"The passengers had just finished dinner and were making themselves known to one another in the saloon," said R. H. Keller of Troy, "when the skipper came into the saloon and informed us in a cool business-like way that bad luck had come our way, and that the boat was on fire. Several of the women appeared to be on the verge of going into hysterics, but the skipper had foreseen all that and assured them that the greatest danger of all lay in their losing their heads. Then he told us what to do and where to go, and hurried back to his place on the bridge.
"It was as cool a piece of work as I have ever seen under such serious conditions. 'Meet me at the police station and I'll send you home,' the skipper said as he hurried out of the saloon."
As far as I was able to ascertain," said Frank Fletcher, one of the engineers of the City of Troy, "the fire started in the pantry, which is located on the main deck about amidships. I have not yet learned the cause, but imagine that defective insulation must have started it. The moment the skipper realized what the matter was[,] he headed straight for Dobbs Ferry. There was not any panic, and we did not lose a soul, either among the passengers or the crew."
Four Streams Didn't Check Flames.
"When the fire alarm was sounded Capt Bruder hustled every man to the place assigned to him in the fire drill, and soon we had four streams playing on the fire. Despite our efforts the flames gained rapidly on us, and in a few minutes after we bumped up against the dock at Dobbs Ferry the boat was a mass of flames from stem to stern.
"We were going at full speed when the fire started, that is, about 14 knots an hour. The most pitiful incident of the fire was the loss of seven [or 13?] fine horses that we had on board. We all wanted to save the poor beasts, but it was impossible to do so. I do not know to whom the animals belonged."
Michael Murray and Thomas O'Hara were two of the crew that arrived here this morning. They did the talking for their fellows and all agreed that they were mighty lucky to get back to New York alive.
Most of these men were asleep when the fire drill was sounded. They did not stop to pick up any of their personal belongings, but hustled on deck to help try put out the fire. O'Hara said that Capt. Bruder had to be taken off the ship in a lifeboat, as the vessel was ablaze from stem to stern on the landing side when the skipper deserted the boat, after the last of the passengers were taken off.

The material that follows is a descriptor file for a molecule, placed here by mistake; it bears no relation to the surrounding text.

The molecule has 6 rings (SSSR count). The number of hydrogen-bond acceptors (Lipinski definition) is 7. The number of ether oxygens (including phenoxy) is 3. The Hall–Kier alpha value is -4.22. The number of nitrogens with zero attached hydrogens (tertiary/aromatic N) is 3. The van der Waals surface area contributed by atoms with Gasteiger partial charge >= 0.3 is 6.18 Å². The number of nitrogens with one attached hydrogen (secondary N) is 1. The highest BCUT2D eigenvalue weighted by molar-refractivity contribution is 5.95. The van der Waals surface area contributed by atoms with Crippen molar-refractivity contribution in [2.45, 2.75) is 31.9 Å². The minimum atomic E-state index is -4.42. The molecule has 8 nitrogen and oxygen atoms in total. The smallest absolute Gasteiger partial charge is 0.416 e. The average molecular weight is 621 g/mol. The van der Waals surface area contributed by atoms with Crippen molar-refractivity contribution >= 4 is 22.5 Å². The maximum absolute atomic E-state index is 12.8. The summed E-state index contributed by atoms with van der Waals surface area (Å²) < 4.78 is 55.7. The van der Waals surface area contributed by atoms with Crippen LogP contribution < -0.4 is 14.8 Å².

Some of the others said that O'Hara was mistaken in this and that the skipper had left the boat via the gangplank, which he reached by a perilous groping through the smoke that enveloped the ship.
The negro cooks and stewards were the great sufferers and saved almost nothing at all. Several of them had very few clothes on last night and were trying to keep themselves warm with blankets that had been given them by kindhearted people in Dobbs Ferry.
One of the crew said that one of the officers found a crowd of fifteen excited Italians preparing to jump overboard. He remained among them until the boat landed, after issuing a standing threat to brain the first man that moved, with a belaying-pin. The Italian re[m]ained quiet.
The City of Troy was a wooden side-wheel steamboat, 280.6 feet long and 38 feet in breadth, drawing ten feet of water. She was built in Brooklyn in 1876 for inland passenger service, and had continued in the Hudson River service for the Citizens' Steamboat Company since. She cost $250,000 originally. Her gross tonnage was 1,527, and net tonnage 1,280. The steamboat had a crew of forty-eight men and 200 staterooms.
Some thirteen years ago, when the present management of the Citizens Line assumed control, the boat was remodeled at a cost of $150,000. On each deck she was provided with fire cocks and hose. The officers and crew have always been considered most efficient, and were well versed in the fire drill.
Thank you to HRMM volunteer George Thompson, retired New York University reference librarian, for sharing these glimpses into early life in the Hudson Valley. Thank you to HRMM volunteer Carl Mayer for transcribing these articles.